Resumes

3 minute read Published:

What’s on your resume? Is it just a collection of what I refer to as buzzword bingo with filler words in between? How does it stack up against other resumes?

Oh, you listed C# 3.0 on your resume? Great! Just what we’re looking for. You have experience with ASP.NET? Wow! What a match! Let me put your resume next to all the other identical copies in my big whoop folder.

When I take a look at a resume I expect to see at least one thing that tells me what you are capable of. One thing that shows what you can do better than others. No, I don’t care if you have experience with the MOSS framework or that you’ve used Ektron CMS. Show me what tasks you’ve done to better the quality of the software you were involved with.

Things that are particularly impressive to me are experience with multi-threaded programming, diagnostic abilities, and having an valid opinion about some piece of technology. Of those, I would have to say that diagnostic abilities reign supreme. Having good diagnostic skills lets you solve just about any problem that comes across your plate. Find a clever way to describe such abilities on your resume.

I could not care less the architecture or purpose of your previous projects unless you were primarily or secondarily responsible for designing such an architecture. Why bother wasting precious white space on such useless information that tells me nothing about you? I’m not interested in acquiring your previous projects. I might be more interested to see what you can do for me or my company.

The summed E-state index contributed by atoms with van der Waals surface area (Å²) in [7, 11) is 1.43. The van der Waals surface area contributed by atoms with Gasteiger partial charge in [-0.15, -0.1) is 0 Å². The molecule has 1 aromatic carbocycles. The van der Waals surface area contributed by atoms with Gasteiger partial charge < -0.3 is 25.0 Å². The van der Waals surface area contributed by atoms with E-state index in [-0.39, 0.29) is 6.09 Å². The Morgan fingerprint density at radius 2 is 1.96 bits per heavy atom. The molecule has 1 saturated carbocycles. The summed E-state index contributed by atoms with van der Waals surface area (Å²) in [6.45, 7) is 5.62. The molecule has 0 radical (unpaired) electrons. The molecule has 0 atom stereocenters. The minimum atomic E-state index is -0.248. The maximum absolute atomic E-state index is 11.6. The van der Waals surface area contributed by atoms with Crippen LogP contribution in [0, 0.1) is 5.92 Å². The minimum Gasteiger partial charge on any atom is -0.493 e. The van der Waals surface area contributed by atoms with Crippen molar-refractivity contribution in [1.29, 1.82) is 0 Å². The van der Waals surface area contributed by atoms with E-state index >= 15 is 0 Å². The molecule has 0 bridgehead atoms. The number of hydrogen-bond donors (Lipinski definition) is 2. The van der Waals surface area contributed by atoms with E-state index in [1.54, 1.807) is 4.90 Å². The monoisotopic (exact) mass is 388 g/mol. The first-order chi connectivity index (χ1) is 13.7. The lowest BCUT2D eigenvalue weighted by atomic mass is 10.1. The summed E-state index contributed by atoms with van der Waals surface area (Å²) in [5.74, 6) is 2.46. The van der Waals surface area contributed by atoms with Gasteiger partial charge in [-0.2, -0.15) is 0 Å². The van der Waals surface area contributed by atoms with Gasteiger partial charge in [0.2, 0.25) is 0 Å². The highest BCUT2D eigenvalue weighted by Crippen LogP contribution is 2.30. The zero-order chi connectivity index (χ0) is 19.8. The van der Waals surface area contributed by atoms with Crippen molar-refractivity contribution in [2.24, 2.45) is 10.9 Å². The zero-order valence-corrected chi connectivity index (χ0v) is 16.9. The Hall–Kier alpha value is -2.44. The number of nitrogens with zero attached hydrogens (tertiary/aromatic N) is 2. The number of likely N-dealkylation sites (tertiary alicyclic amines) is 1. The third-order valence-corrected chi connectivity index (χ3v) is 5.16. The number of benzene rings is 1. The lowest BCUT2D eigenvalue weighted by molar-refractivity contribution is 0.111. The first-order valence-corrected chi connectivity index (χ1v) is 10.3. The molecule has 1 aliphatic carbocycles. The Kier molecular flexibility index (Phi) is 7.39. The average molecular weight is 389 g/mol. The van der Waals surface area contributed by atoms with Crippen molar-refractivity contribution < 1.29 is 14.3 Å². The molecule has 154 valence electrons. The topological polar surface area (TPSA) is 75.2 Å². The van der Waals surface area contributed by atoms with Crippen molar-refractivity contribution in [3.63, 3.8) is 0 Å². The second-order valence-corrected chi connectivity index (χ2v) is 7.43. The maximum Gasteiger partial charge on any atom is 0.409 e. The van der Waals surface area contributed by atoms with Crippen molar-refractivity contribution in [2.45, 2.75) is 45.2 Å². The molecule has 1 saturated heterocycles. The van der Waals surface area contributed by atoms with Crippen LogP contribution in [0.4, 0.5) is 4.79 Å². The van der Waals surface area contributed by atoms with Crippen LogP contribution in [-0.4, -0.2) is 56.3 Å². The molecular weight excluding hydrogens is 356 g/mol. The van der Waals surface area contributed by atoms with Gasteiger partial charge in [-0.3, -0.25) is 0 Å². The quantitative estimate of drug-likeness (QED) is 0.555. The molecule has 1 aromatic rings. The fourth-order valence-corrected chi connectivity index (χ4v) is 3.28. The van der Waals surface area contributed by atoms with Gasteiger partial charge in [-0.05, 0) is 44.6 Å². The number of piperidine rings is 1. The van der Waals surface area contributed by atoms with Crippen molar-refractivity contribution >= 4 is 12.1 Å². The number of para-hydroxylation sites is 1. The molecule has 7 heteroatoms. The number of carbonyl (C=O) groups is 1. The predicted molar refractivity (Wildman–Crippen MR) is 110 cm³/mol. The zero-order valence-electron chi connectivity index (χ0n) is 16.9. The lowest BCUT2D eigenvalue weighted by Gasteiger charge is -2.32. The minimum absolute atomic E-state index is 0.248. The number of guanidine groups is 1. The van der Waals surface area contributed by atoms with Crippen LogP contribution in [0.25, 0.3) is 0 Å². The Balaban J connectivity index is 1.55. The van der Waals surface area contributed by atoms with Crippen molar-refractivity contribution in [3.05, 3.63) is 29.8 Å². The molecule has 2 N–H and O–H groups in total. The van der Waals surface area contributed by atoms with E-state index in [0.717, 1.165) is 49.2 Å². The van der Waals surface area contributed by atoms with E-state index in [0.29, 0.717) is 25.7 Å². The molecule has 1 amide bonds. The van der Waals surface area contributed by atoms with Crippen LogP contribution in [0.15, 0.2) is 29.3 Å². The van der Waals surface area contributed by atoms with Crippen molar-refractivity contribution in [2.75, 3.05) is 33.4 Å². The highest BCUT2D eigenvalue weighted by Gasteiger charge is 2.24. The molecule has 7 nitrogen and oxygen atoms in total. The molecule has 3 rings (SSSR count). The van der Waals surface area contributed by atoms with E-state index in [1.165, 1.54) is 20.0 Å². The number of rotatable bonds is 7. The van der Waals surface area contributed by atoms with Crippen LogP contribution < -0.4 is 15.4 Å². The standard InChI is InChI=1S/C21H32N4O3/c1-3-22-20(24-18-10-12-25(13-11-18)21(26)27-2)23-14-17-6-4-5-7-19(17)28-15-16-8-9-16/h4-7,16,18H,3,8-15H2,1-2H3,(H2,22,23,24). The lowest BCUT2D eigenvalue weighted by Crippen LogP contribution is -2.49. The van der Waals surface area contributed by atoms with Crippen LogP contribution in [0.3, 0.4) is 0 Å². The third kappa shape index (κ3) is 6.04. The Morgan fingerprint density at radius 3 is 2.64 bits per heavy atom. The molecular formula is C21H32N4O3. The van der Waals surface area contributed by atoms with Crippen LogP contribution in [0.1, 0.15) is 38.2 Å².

Don’t worry about proper resume formatting or whatever your English courses have engrained in your brain. Nobody gives a rip about the layout of your resume. Focus on content, not form. One page, maybe two pages max. If you feel the need to stretch it out beyond that, only dedicate that space to providing valuable information as to what you have done yourself, not your prior teams.

Furthermore, don’t pigeonhole yourself into breaking up your resume into the de facto standard sections: objective, skills, experience, awards, etc. Just find some organized way to convey the information we as employers (or interviewers) need to see to set you apart. The more unique your resume looks, the better shot you have at grabbing my attention.

Remember, your resume is your advertising material. It should serve a purpose other than the circuitousness of simply being a resume. You are on the market. You are selling your skills, knowledge, wisdom, and experience. Mark down some highlights which show you off. Nobody rewards points for modesty on a resume.